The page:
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Center for Education and Research in Information Assurance and Security

Identity-Based Internet Protocol Network

David Pisano - MITRE

Apr 24, 2013

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Abstract

The Identity-Based Internet Protocol (IBIP) Network project is experimenting with a new enterprise oriented network architecture using standard Internet Protocol to encode identity (ID) information into the IP packet by a new edge security device referred to as the IBIP policy enforcement point (PEP). This is a variant of a network admission control process that establishes user and host identities as well as provides optional information on host visibility, organizational affiliation, current role, and trust metric (associated with the user and host endpoints). Our motivation is to increase our security posture by leveraging identity, reducing our threat exposure, enhancing situational understanding of our environment, and simplifying network operations. In addition to authentication, we leverage strong anti-spoofing technology to improve accountability. We reduce our threat surface by “hiding” our client hosts and making all infrastructure devices inaccessible. Any attempt to access a hidden host or infrastructure device results in a policy violation attributable to the user/host that caused the violation and provides enhanced situational awareness of such activities. Our servers can also have a “permissible use” policy that ensures that the server only operates across the network per that policy. Finally, as users log in and servers are added to the network, all dynamic configurations for access control initiated by such changes are automatically carried out without manual intervention, thereby reducing potential vulnerabilities caused by human errors.1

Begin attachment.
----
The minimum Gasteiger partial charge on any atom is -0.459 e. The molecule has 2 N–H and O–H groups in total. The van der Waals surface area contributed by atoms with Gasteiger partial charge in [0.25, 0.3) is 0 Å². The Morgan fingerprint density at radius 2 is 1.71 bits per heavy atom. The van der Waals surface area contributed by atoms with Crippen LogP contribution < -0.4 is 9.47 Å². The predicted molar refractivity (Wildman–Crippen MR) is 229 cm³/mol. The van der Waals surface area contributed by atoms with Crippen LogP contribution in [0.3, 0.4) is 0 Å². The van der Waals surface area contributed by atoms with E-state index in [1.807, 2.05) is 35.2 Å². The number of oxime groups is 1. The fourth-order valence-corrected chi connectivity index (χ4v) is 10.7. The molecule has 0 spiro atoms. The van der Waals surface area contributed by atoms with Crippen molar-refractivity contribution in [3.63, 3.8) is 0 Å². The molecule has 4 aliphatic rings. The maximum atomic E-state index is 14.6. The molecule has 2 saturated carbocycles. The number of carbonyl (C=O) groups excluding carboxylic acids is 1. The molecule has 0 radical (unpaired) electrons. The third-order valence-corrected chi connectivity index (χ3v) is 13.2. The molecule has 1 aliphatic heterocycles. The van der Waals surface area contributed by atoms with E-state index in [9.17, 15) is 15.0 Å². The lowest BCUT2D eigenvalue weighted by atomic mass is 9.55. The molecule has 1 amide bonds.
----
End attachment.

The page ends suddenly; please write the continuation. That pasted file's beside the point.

1.Extracted from “Nakamoto, G.; Durst, R.; Growney, C.; Andresen, J.; Ma, J.; Trivedi, N.; Quang, R.; Pisano, D., "Identity-Based Internet Protocol Networking," MILITARY COMMUNICATIONS CONFERENCE, 2012 - MILCOM 2012 , vol., no., pp.1,6, Oct. 29 2012-Nov. 1 2012.

About the Speaker

David Pisano is a Senior Network Engineer at the MITRE Corporation, where he has been employed for the last two and a half years. David has devoted most of this time working on networking and networking security challenges. He has been a contributor to The Honeynet Project since 2009. Prior to joining MITRE David earned a Masters in Networking and Systems Administration at the Rochester Institute of Technology (R.I.T.) David completed his undergraduate degree in Applied Networking and Systems Administration with a minor in Criminal Justice, also at R.I.T. David is coauthor on two papers on networking and networking security published in peer-reviewed journals.

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